Pre-existing graft-reactive antibodies in patient sera have long been associated with rejection and graft loss. While most studies have focused on characterizing HLA-specific abs, the contribution of non-HLA-reactive abs has been largely overlooked (with the exception of ABO blood group reactivity). Recently, we characterized polyreactive monoclonal abs derived from kidney graft recipients amidst rejection. These abs react to a broad range of common self-antigens as well as HLA for some of them. Their one constant, however, was a capacity to bind to apoptotic cells (AC). Here we assessed the presence of such abs reactive to AC in pre-transplant patient sera and examined their contribution to graft outcomes. Pre-transplant sera from 301 patients along with sera from 20 healthy subjects were used in this study. IgG reactivity to HLA was assessed by Luminex. IgG and IgM reactivity to generic AC was measured by flow cytometry. Overall, serum IgG reactivity to AC was significantly higher in pre-transplant patients compared to healthy subjects (p=0.0269). In contrast, IgM reactivity to AC showed no significant different between populations. IgG reactivity to AC also correlated with reactivity to HLA class I or class II >1000 (p=0.0003, p<0.0001), whereas, there was no correlation between IgM reactivity to AC and serum IgG reactivity to HLA. IgG purified from patient serum with high reactivity to AC had the capacity to activate the classical complement pathway, resulting in C4d deposition on target AC. Further analyses revealed that the IgG1 and IgG3 comprised most of the IgG reactivity to AC. Lastly, pre-transplant IgG reactivity to AC was significantly increased in patients who experienced graft loss(p=0.0267) In conclusion, we show here a strong correlation between pre-transplant serum IgG reactivity to AC and reactivity to HLA class I and class II. Based on our previous studies, we propose that this reactivity results in part from polyreactive antibodies that cross-react to HLA and AC. Additionally, the correlation between high serum reactivity to AC pre-transplant and graft loss suggest that these antibodies may be pathogenic. Overall, our findings support the view that antibodies cross-reactive to AC contribute to pre-sensitization in patients on the kidney transplant waiting list.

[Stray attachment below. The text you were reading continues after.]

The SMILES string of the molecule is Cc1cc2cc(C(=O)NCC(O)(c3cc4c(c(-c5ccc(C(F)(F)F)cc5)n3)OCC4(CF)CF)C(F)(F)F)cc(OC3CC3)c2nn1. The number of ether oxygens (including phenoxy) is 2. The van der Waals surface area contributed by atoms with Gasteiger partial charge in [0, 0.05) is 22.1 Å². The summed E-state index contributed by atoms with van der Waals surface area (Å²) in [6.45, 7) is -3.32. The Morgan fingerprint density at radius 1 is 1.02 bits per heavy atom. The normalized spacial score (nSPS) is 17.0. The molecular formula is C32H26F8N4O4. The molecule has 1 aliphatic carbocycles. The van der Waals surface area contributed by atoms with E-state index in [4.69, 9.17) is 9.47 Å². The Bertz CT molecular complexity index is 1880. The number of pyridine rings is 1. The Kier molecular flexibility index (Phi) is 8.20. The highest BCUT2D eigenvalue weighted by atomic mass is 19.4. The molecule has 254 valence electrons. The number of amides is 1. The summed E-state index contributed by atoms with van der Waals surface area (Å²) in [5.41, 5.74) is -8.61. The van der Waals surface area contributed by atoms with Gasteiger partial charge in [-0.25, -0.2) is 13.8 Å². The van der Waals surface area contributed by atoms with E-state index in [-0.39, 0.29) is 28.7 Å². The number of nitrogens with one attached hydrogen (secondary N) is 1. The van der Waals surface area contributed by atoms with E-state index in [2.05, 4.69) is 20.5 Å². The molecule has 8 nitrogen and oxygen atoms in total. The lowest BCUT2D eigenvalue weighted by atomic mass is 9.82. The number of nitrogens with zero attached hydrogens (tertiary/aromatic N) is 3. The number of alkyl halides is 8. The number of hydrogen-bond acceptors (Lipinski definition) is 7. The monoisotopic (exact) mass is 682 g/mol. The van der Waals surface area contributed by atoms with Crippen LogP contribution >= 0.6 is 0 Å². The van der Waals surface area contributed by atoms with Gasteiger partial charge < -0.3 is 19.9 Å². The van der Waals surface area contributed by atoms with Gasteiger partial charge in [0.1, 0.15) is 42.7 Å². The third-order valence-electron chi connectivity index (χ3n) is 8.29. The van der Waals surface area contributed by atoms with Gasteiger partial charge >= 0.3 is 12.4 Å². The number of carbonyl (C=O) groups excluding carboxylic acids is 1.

To cite this abstract in AMA style:Gao B, Porcheray F, Moore C, McColl A, Ferdman J, Abidoglu C, Girouard T, DeVito J, Paine R, Saidman S, Wong W, Zorn E. Pre-Transplant Serum IgG Reactivity to Apoptotic Cells Correlates with HLA Reactivity and Kidney Graft Loss [abstract]. Am J Transplant. 2013; 13 (suppl 5). https://atcmeetingabstracts.com/abstract/pre-transplant-serum-igg-reactivity-to-apoptotic-cells-correlates-with-hla-reactivity-and-kidney-graft-loss/. Accessed November 15, 2019.
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